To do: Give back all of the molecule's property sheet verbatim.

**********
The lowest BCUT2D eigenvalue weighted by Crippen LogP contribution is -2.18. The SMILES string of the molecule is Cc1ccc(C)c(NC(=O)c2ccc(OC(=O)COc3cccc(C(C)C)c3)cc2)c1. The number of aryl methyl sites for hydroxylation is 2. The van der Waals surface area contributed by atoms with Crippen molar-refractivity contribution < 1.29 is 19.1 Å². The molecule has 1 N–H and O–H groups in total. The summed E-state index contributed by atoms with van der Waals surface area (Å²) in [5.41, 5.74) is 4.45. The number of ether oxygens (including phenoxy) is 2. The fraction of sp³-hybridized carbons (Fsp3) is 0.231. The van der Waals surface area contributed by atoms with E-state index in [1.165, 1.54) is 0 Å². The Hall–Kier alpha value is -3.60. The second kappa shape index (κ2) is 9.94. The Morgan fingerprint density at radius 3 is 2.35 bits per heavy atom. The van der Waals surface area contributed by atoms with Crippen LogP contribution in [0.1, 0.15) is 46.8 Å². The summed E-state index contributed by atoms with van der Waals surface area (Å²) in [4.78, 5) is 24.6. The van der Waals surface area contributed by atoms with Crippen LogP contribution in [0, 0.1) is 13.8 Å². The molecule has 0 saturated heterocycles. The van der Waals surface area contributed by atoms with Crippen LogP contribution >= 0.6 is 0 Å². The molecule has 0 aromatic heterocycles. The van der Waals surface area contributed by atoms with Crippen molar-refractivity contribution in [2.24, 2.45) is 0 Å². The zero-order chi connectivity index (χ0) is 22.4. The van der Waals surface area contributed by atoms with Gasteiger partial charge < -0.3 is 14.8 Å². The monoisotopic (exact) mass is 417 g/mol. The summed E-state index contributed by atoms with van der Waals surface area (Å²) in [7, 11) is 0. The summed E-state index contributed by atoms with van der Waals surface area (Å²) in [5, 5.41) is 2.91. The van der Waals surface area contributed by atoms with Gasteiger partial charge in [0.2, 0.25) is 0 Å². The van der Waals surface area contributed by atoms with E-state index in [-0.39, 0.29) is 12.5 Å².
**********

The lowest BCUT2D eigenvalue weighted by Crippen LogP contribution is -2.18. The SMILES string of the molecule is Cc1ccc(C)c(NC(=O)c2ccc(OC(=O)COc3cccc(C(C)C)c3)cc2)c1. The number of aryl methyl sites for hydroxylation is 2. The van der Waals surface area contributed by atoms with Crippen molar-refractivity contribution < 1.29 is 19.1 Å². The molecule has 1 N–H and O–H groups in total. The summed E-state index contributed by atoms with van der Waals surface area (Å²) in [5.41, 5.74) is 4.45. The number of ether oxygens (including phenoxy) is 2. The fraction of sp³-hybridized carbons (Fsp3) is 0.231. The van der Waals surface area contributed by atoms with E-state index in [1.165, 1.54) is 0 Å². The Hall–Kier alpha value is -3.60. The second kappa shape index (κ2) is 9.94. The Morgan fingerprint density at radius 3 is 2.35 bits per heavy atom. The van der Waals surface area contributed by atoms with Crippen LogP contribution in [0.1, 0.15) is 46.8 Å². The summed E-state index contributed by atoms with van der Waals surface area (Å²) in [4.78, 5) is 24.6. The van der Waals surface area contributed by atoms with Crippen LogP contribution in [0, 0.1) is 13.8 Å². The molecule has 0 saturated heterocycles. The van der Waals surface area contributed by atoms with Crippen LogP contribution >= 0.6 is 0 Å². The molecule has 0 aromatic heterocycles. The van der Waals surface area contributed by atoms with Crippen molar-refractivity contribution in [2.24, 2.45) is 0 Å². The zero-order chi connectivity index (χ0) is 22.4. The van der Waals surface area contributed by atoms with Gasteiger partial charge < -0.3 is 14.8 Å². The monoisotopic (exact) mass is 417 g/mol. The summed E-state index contributed by atoms with van der Waals surface area (Å²) in [7, 11) is 0. The summed E-state index contributed by atoms with van der Waals surface area (Å²) in [5, 5.41) is 2.91. The van der Waals surface area contributed by atoms with Gasteiger partial charge in [0.2, 0.25) is 0 Å². The van der Waals surface area contributed by atoms with E-state index in [-0.39, 0.29) is 12.5 Å².